“In self defense, I accuse the writers of fairytales. Not hunger, not cruelty, not my parents, but these tales which promised that sleeping in the snow never caused pneumonia, that bread never turned stale, that dragons could be killed with courage, that intense wishing would be followed immediately by fulfillment of the wish. Intrepid wishing, said the fairytales, was more effective than labor. The smoke issuing from Aladdin’s lamp was my first smokescreen, and the lies learned from fairytales were my first perjuries. Let us say I had perverted tendencies: I believed everything I read.” – Anais Nin, A Spy in the House of Love
“You look like Cinderella,” M told me. “Here, you have to watch this.”
Aghast, I stared at the screen between painting her nails with neon symbols. “Really? She’s… really?”
I was insulted (and therefore disinterested) enough that she turned off the VHS after a couple of songs, not because Cinderella wasn’t pretty, but because she was downright dweeby looking. Insanely long hair. Glasses. Soot. I couldn’t quite turn off the refrain in my head after that, though. We gave it another shot. She made me a cassette tape of the soundtrack, and I connected with it in ways that I’d never been able to bond with my Gloria Estefan collection. I’m amazed that I didn’t wear that tape through.
Sure enough, not only my looks paralleled Cinderella’s: my life has as followed the path she took in Into the Woods – a Broadway Show that entwines several fairy tales together and throws in a baker for good measure.
Cinderella didn’t exactly lead a charmed existence in her home life. Check. “The closer the to the family, the closer to the wine!” says her father. (Check plus for liquor instead.)
All Cinderella wanted was to escape the narrow confines of her existence, get out and have a good time, experience life. “I wish, more than anything… to go to the festival! And the ball!”
While out enjoying herself, Cinderella drew lots of attention from a very charming, eligible prince. (“What’s as intriguing or half so fatiguing as what’s out of reach?” he sings charmingly.)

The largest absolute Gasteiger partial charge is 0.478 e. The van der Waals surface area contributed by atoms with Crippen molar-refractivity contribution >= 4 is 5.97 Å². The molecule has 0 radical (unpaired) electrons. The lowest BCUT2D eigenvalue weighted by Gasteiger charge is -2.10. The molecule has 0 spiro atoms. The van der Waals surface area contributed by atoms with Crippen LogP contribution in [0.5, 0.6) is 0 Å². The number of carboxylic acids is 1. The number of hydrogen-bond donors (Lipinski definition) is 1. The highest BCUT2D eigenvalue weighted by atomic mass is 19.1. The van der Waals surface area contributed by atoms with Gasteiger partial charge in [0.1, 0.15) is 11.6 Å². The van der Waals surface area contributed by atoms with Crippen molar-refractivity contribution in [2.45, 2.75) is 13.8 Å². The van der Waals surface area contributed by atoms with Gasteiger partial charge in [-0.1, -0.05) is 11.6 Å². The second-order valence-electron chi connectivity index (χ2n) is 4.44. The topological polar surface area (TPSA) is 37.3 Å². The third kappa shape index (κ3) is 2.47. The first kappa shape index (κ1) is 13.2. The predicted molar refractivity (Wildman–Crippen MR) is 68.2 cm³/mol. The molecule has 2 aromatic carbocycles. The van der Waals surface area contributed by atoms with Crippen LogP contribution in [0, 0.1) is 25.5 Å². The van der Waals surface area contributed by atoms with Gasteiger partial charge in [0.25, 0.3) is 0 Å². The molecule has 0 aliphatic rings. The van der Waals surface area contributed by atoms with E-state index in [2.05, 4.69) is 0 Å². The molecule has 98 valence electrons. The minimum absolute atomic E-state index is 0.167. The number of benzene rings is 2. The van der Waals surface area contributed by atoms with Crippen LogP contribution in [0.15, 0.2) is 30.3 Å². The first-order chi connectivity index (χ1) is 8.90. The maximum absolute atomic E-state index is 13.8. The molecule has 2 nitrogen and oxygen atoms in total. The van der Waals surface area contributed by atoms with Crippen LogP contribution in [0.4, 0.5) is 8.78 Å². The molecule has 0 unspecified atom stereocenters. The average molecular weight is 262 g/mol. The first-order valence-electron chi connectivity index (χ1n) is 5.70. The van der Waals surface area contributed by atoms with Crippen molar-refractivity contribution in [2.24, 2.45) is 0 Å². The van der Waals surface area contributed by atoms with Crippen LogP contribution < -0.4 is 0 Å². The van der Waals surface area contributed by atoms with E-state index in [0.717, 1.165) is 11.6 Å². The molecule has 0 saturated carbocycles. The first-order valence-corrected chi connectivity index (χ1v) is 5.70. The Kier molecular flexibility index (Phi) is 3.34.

She’s on the fence about her Prince Charming, but makes a decision, “which is not to decide.” She allows him to pursue her despite her apparent lack of interest. Taking the passive path is a temporarily easy way out, but in the long run, letting someone else direct the course of your life means that you may end up somewhere that you really don’t want to go. She ends up being pursued right into marrying the guy, still spending her time thinking about festivals and balls (and not so much him), while he’s out enjoying the chase… of someone he doesn’t already have locked down.
Meanwhile, the other parts of the story all coalesce, bringing the characters together in the wake of the giant’s death. The giant’s wife has come down the beanstalk in pursuit of Jack, so that she can have her revenge on him for her husband’s death. The baker, a true family man, has succeeded in lifting the curse placed on his family, and now he and his wife have the child they so desperately wanted. And then the giant stomps on his wife. Squish.
In this track, all of the characters take turns blaming one another. That’s kind of like life.
Tonight I had this long, painful talk with my now-thirteen-year-old stepdaughter. This is quite possibly the first meaningful discussion that I’ve ever had with her as a young woman instead of as a little girl. I’m not sure how it began, but I remember hearing myself say “We were trying to make it work again…” as I was narrating a story, and she responded “Please don’t [try again].” It was immediately as if a ton of bricks had been lifted off of my heart. She hastened to reassure me that she loved us and wanted to spend time with us; just not together.
Tears of joy were practically springing to my eyes at the confirmation that it was alright to let the thing lay dead. “I don’t want to,” I said. “Because it doesn’t work. I knew better a long time ago and kept trying because I wanted to make it work for you kids.”
I’d have been happy if it had ended there, but there was a rabbit trail: how do you have a relationship with your former stepchildren when you aren’t getting along with their parents? I’m culpable for plenty of things in the past. After the last video (above), the witch proceeds to launch into song. “If that’s the aim, placing the blame, give me the aim: just give me the boy.” But the people are too “nice.”
“You’re not good, you’re not bad, you’re just nice!” Indignant at the injustice of it, she shrieks her way into a demise at her own hands.
I’ll gladly take the blame for the way things went if I can still keep a good relationship with the kids.
And Cinderella? Well, she ends up with the baker, who’s a much better fit for her.
Well I ran from him
in all kinds of ways.
Guess it was his turn this time.
Time thought I’d made friends with time
Thought we’d be flying –
maybe not this time.
Baking a cake
Make me a day
Make me whole again
And I wonder
If he’s okay.
If you see him say hi.
I don’t pretend to deserve my baker, but I’m really hoping for a happy ending anyway.
Thanks, M, for introducing me to the sountrack of my life. Love to you always, Girl, and Merry Christmas!